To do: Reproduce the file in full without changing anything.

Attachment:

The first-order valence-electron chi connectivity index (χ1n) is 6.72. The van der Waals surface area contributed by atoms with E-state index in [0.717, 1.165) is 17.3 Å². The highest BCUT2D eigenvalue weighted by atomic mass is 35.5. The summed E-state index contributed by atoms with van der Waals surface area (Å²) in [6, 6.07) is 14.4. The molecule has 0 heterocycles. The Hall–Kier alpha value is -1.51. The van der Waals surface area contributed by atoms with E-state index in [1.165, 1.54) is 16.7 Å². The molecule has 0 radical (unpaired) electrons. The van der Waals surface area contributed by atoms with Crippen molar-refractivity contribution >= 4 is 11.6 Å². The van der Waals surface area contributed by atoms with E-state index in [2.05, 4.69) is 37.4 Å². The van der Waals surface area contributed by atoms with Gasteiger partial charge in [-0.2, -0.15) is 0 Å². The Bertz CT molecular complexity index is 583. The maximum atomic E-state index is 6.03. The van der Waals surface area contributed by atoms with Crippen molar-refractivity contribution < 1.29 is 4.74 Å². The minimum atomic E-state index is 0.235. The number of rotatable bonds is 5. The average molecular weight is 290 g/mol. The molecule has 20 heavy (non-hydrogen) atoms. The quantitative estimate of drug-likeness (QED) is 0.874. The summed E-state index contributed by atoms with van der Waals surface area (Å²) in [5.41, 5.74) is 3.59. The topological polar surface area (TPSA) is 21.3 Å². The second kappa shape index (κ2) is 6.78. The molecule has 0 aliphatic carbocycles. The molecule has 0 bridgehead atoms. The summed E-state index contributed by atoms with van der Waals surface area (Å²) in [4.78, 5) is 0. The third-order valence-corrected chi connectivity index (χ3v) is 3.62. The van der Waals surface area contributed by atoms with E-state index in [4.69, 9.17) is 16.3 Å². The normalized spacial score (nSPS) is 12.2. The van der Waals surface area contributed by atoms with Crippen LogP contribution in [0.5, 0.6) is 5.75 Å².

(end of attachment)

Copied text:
The first-order valence-electron chi connectivity index (χ1n) is 6.72. The van der Waals surface area contributed by atoms with E-state index in [0.717, 1.165) is 17.3 Å². The highest BCUT2D eigenvalue weighted by atomic mass is 35.5. The summed E-state index contributed by atoms with van der Waals surface area (Å²) in [6, 6.07) is 14.4. The molecule has 0 heterocycles. The Hall–Kier alpha value is -1.51. The van der Waals surface area contributed by atoms with E-state index in [1.165, 1.54) is 16.7 Å². The molecule has 0 radical (unpaired) electrons. The van der Waals surface area contributed by atoms with Crippen molar-refractivity contribution >= 4 is 11.6 Å². The van der Waals surface area contributed by atoms with E-state index in [2.05, 4.69) is 37.4 Å². The van der Waals surface area contributed by atoms with Gasteiger partial charge in [-0.2, -0.15) is 0 Å². The Bertz CT molecular complexity index is 583. The maximum atomic E-state index is 6.03. The van der Waals surface area contributed by atoms with Crippen molar-refractivity contribution < 1.29 is 4.74 Å². The minimum atomic E-state index is 0.235. The number of rotatable bonds is 5. The average molecular weight is 290 g/mol. The molecule has 20 heavy (non-hydrogen) atoms. The quantitative estimate of drug-likeness (QED) is 0.874. The summed E-state index contributed by atoms with van der Waals surface area (Å²) in [5.41, 5.74) is 3.59. The topological polar surface area (TPSA) is 21.3 Å². The second kappa shape index (κ2) is 6.78. The molecule has 0 aliphatic carbocycles. The molecule has 0 bridgehead atoms. The summed E-state index contributed by atoms with van der Waals surface area (Å²) in [4.78, 5) is 0. The third-order valence-corrected chi connectivity index (χ3v) is 3.62. The van der Waals surface area contributed by atoms with E-state index in [4.69, 9.17) is 16.3 Å². The normalized spacial score (nSPS) is 12.2. The van der Waals surface area contributed by atoms with Crippen LogP contribution in [0.5, 0.6) is 5.75 Å².